The research group is led by principal investigator Dr. John Pearce, assistant professor of environmental health and leader of the MUSC Air Quality Lab. MUSC’s HOT team is part of a research consortium that includes The Citadel, the City of Charleston, National Oceanic and Atmospheric Administration (NOAA) and New York-based Climate Adaptation Partners.

One of HOT’s efforts is a retrospective study that will measure the effect of temperature on death incidence by analyzing mortality data from 1999-2021 from S.C. Revenue and Fiscal Affairs Office (SCRF) and statewide meteorological data, according to a HOT study plan written by Pearce and Reves. The goal is to predict which heat events are particularly dangerous for Charleston and S.C., Reves said. 

Another HOT effort is a prospective study that will identify two populated areas on the Charleston peninsula that historically experienced different levels of heat during the same high temperature, Reves said. 

“One will be an area where heat is not as intense and the other where it is more intense due to such things as minimal tree canopy, crowded housing, poor building materials and inconsistent air-conditioning.”

NOAA selected the City of Charleston to participate in its urban heat mapping campaign, highlighting historically hot and cool spots to contribute to the study. A map of tree canopy coverage within city limits can also be viewed on the city’s website.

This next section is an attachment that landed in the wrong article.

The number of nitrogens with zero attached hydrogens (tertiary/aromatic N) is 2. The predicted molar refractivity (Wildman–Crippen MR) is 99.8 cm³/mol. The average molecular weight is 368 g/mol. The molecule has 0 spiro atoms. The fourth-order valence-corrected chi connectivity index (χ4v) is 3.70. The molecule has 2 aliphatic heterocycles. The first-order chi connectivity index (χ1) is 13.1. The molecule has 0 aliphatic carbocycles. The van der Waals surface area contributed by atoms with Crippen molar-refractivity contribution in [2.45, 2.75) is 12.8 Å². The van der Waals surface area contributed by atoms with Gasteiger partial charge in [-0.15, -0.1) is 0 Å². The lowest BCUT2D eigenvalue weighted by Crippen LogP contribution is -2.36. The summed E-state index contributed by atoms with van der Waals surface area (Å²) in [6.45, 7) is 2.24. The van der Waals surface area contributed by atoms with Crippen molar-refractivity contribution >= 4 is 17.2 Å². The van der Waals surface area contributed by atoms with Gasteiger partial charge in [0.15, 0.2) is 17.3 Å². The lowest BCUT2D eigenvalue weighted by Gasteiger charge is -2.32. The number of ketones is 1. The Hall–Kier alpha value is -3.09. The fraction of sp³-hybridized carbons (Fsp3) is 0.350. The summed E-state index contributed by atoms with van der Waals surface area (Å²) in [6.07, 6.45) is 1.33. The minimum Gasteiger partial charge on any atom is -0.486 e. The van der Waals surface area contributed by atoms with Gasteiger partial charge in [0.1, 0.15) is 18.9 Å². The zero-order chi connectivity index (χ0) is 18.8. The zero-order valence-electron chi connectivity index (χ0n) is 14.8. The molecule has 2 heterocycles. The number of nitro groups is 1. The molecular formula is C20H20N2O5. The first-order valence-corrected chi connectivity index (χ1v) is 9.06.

HOT will compare temperature and air quality with morbidity and mortality in Charleston based on clinical data gathered from MUSC, Roper Hospital, regional EMS, the weather department and the consortium’s own temperature sensors. 

The research team will analyze two areas that are tied to heat-related medical problems to uncover differential factors and eventually improve the area that suffers most. 

“For example, if tree canopy is a factor in heat mitigation, more trees can be planted,” Reves said. 

Ultimately, the study will compare health outcomes in the vulnerable area after performing heat mitigation to determine which measure protects the most people. 

“If health improves with mitigation strategies, then city-wide mitigation will be employed where the benefit is the greatest,” he said. “Global warming is forcing us to be better prepared for heat. And what has been under appreciated is the fact that heat is life threatening.”

Dr. Scott Curtis and Citadel volunteers helped with 2021’s HeatWatch experiment that involved taking readings with mobile sensors | Courtesy The Citadel

The Citadel volunteered to participate in three heat-related projects last year under Dr. Scott Curtis, director of the Near Center for Climate Studies at The Citadel. 

The projects gathered heat data across the city to learn where, when and why it was hot. The studies focused on microclimates in areas such as the city’s medical district, to identify characteristics like tree canopy, urban design and heat index.

Curtis is currently looking to participate in HOT’s efforts in 2022  and beyond.